Now we have all the pieces. All that’s left is some plug and chug. The equations we will use are:

EPS = (Revenue * Net Margin) / Shares Outstanding

Target Price = EPS * P/E Ratio

So in this example we get:

EPS = ($191.62B * 0.28) / 940.69M

EPS = $57.04

Target Price = $57.04 * 16x

Target Price = $913

That’s pretty damn high compared to where the stock is trading now. Does this mean go out and load up on AAPL and come back in a year to gather your winnings? No, but it does mean if you were considering buying the stock now you have a good reason to dig further into the details. No shit… it’s $AAPL we’re talking about; but you get the point.

You can also use this basic framework to come up with different scenarios. Go back to the Yahoo estimates page and plug in the low revenue estimate. If you do that then you probably want to go with a very low P/E ratio since this means they’re missing guidance. Multiple compression will be the result. For example the low revenue estimate is $178.05B. Let’s also keep the margin around 26% and set the P/E ratio at a record low 9x.

Our new price target is (drumroll)…

EPS = ($178.05B * 0.26) / 940.69

EPS = $49.21

Price = $49.21 * 9x

Price = $443

This should be almost a worst-case scenario with the information we have available right now. With the stock trading around $525 today our Risk / Reward is $82 worth of downside to $388 potential upside; or a 4.7x reward ratio. Not shabby.

Disclaimers

I would never use this basic method by itself to take a position. But it can be used to get a quick feel to decide if you want to expend time and resources pursuing an idea. If the stock is close to your estimated value already then you may have better ideas to look at.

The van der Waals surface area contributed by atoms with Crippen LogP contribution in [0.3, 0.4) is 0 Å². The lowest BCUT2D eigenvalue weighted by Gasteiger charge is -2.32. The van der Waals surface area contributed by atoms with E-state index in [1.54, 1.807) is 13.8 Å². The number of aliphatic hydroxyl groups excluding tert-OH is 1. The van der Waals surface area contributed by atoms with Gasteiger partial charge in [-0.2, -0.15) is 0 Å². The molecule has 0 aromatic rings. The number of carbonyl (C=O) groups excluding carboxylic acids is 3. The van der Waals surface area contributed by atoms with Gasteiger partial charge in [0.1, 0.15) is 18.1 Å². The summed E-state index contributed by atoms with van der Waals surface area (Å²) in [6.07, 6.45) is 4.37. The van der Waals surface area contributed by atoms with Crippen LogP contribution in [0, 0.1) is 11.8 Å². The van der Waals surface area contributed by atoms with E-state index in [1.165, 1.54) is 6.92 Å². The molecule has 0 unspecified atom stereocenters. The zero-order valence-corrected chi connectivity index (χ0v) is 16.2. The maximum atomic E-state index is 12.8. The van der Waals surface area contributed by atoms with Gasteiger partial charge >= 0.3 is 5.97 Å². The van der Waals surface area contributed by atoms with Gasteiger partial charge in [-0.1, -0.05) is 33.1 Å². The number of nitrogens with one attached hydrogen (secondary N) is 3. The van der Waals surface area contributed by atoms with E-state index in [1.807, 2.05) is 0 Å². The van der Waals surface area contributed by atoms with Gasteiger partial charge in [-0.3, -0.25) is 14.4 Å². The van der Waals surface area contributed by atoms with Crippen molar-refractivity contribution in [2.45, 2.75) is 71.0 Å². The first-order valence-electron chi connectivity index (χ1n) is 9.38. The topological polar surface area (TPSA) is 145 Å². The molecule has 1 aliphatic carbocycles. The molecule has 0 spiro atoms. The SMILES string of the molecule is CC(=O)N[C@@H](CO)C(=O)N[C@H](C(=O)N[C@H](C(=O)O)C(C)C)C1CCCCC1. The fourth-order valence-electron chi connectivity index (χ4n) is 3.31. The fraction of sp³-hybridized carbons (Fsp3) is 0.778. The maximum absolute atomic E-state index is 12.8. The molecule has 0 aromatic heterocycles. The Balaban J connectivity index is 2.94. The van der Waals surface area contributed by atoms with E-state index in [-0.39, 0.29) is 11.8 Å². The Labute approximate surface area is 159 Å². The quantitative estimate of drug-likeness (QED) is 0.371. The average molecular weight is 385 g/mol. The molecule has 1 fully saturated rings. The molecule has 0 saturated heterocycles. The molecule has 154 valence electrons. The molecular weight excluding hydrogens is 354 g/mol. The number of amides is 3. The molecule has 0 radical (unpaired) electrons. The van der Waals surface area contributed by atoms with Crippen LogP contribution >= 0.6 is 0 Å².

This strategy should give a rough estimate of what a company is worth; but don’t apply it to financial or natural resource companies. They have their own rules that make this overly-simplified exercise worthless. Not saying this technique is worth a whole lot to begin with but it’s not applicable at all to banks, miners, E&P, etc.

Comments are closed.

Quick and Dirty Valuation Example

246 views

So you want to do a quick valuation?

No, this article is not going to have you competing against Wharton MBA’s or anything but sometimes you just need quick and dirty. Maybe you have a kegger to attend and don’t have time to build a full-scale financial model. The premise we will use is a multiple analysis. I’ll use $AAPL as an example because everyone and their dog has an opinion about it. There’ s not much if any hidden value or traps lurking out there. If you know the first thing about valuations already, feel free to skip this. You won’t learn anything new.

The idea is that over time a company is going to ebb and flow but revert back to some average performance levels. In order to get started we’re going to need a few pieces of important data. The main things we’re interested in are revenue estimates for the next year, shares outstanding, historical margins, and typical P/E ratios.

Everyone likes to rag on Yahoo! Finance and that’s fine. But not everyone has access to a Bloomberg terminal or FactSet consensus numbers. For our purposes Yahoo will suffice.

First step is to go to the “Key Statistics” for $AAPL and get the shares outstanding. You’ll find them on the right hand side about half way down the page.

Shares outstanding is 940.69M.

Now we want the revenue estimate for 2013. Go to the “Analysts Estimates” link on the stock in question ($AAPL)

After that, look in the second box for revenue estimates. Find the estimate for 2013. In this case it’s $191.62B. Alright that was easy enough. Now what about that other bullshit like historical margins and P/E ratios?

We’re in luck as we can use some more free stuff from Morningstar for this part of the puzzle. Go to:

http://financials.morningstar.com/valuation/price-ratio.html?t=AAPL&region=USA&culture=en-us